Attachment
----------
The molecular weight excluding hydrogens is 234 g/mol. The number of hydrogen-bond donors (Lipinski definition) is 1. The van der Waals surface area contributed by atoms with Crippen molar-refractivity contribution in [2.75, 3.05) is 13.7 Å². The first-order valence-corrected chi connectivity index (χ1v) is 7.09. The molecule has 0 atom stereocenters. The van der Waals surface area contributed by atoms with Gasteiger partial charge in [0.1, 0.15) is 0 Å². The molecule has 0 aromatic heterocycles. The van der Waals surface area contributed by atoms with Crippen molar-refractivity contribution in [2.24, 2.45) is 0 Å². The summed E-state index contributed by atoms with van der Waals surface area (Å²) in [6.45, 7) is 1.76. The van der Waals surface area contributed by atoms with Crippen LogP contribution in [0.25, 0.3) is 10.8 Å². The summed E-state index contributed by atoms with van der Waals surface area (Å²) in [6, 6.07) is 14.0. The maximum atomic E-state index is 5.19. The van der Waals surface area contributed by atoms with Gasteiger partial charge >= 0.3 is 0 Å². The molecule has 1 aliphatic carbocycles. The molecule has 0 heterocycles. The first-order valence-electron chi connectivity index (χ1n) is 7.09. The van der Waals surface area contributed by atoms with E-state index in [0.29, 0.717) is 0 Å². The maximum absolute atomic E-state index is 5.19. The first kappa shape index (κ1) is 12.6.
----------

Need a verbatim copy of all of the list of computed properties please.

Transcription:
The molecular weight excluding hydrogens is 234 g/mol. The number of hydrogen-bond donors (Lipinski definition) is 1. The van der Waals surface area contributed by atoms with Crippen molar-refractivity contribution in [2.75, 3.05) is 13.7 Å². The first-order valence-corrected chi connectivity index (χ1v) is 7.09. The molecule has 0 atom stereocenters. The van der Waals surface area contributed by atoms with Gasteiger partial charge in [0.1, 0.15) is 0 Å². The molecule has 0 aromatic heterocycles. The van der Waals surface area contributed by atoms with Crippen molar-refractivity contribution in [2.24, 2.45) is 0 Å². The summed E-state index contributed by atoms with van der Waals surface area (Å²) in [6.45, 7) is 1.76. The van der Waals surface area contributed by atoms with Crippen LogP contribution in [0.25, 0.3) is 10.8 Å². The summed E-state index contributed by atoms with van der Waals surface area (Å²) in [6, 6.07) is 14.0. The maximum atomic E-state index is 5.19. The van der Waals surface area contributed by atoms with Gasteiger partial charge >= 0.3 is 0 Å². The molecule has 1 aliphatic carbocycles. The molecule has 0 heterocycles. The first-order valence-electron chi connectivity index (χ1n) is 7.09. The van der Waals surface area contributed by atoms with E-state index in [0.29, 0.717) is 0 Å². The maximum absolute atomic E-state index is 5.19. The first kappa shape index (κ1) is 12.6.